1991 – 1916 – 8.5/10

220px-1916_(album_cover)1916 is a rebirth for the band, and is also one of its more experimental ones. Songs like Nightmare, Love Me Forever, and the title track show new depth to Lemmy’s songwriting, and No Voices in the Sky along with One To Sing The Blues are some of the all-time best fist-pumping Motörhead songs. The quality of this album is undeniable and it’s easy to understand why, after its release Lemmy was commissioned to write songs for Ozzy Osbourne’s No More Tears album. One of the most interesting/creative albums of Motörhead’s career, and the band sounds eager to prove itself once again, shoving the competition aside. I think this one might be overlooked, but taking risks here stylistically definitely paid off.

1992 – March ör Die  3/10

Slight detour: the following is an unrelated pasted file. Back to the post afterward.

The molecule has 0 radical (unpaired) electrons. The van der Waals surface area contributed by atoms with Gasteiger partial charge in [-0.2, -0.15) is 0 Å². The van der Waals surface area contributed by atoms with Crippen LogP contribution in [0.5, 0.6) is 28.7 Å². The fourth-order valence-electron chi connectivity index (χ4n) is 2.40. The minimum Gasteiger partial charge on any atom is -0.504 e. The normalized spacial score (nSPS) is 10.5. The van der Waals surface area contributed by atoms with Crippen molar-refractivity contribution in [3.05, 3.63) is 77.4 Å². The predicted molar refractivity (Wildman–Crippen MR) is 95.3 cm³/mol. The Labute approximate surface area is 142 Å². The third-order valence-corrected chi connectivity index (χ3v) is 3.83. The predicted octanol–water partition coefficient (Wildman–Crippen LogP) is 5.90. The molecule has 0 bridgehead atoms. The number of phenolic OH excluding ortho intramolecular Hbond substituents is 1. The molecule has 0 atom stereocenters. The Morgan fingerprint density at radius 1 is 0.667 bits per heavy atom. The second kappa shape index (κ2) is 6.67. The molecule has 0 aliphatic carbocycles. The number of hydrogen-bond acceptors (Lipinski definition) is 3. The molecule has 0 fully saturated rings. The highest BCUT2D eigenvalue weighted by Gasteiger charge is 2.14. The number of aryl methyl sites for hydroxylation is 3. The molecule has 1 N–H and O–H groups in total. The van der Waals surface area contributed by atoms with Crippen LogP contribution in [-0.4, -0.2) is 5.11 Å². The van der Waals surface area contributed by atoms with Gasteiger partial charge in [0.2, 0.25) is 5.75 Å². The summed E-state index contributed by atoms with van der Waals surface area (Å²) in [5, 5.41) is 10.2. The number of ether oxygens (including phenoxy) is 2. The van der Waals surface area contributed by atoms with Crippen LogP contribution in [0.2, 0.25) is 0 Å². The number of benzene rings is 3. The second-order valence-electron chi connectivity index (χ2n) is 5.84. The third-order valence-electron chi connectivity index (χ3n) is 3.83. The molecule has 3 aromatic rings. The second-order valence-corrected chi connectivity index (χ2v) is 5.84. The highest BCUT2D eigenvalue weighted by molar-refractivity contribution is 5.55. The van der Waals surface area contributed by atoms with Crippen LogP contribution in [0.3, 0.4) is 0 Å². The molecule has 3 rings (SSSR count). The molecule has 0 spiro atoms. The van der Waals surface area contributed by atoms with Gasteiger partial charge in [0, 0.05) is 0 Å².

220px-March_or_DieThis was the first Motörhead album I’d ever listened to. I was 10 or 11 and bought the cassette, and I have to say I didn’t like the album. To this day, I have a problem with it, but nearly 20 years later I can actually understand why! By this point, Ozzy’s No More Tears album had come out, sold millions, and some of the strongest songs on No More Tears were penned by Lemmy (the whole album is great though). So I can understand why Lemmy would have chosen to record his own take of the song Hellraiser, but I personally will always prefer Ozzy’s take, maybe that’s because I knew Ozzy’s version first. There’s also a cover of Ted Nugent’s Cat Scratch Fever here which is completely useless (I don’t know, I mean this was Motörhead’s first and only major-label album, was this to help break the band further in America? They played it live quite a bit in the early nineties, so maybe they just liked the song, but the cover here doesn’t work for me). The album opener, Stand, is a catchy song with a singalong chorus but in the context of their discography, it’s actually a pretty weak Motörhead track I find. The one real moment of brilliance here is Too Good To Be True, which I think is one of the most beautiful songs the band has ever written. Just like the rest of the album, perhaps Motörhead shows a bit more of a commercial side here (Lemmy arguably sings a bit cleaner on this album…still sounds like Lemmy though), but this song is pure gold. I don’t care, commercial or not, I remember loving that song as a kid and it still reaches me today. There’s a real vulnerability in the lyrics, and while the song completely rocks, it also breaks your heart. Too Good To Be True: listen to the song. March ör Die also has a semi-acoustic single called I Ain’t No Nice Guy (feat. Ozzy and Slash), which is good, but works better when I see Lemmy perform it only with Phil Campbell, fully acoustic (found on the 25 & Alive Boneshaker dvd’s bonus features). March ör Die is, I think, the weakest album in the band’s discography. Did I mention that you should still listen to Too Good To Be True though?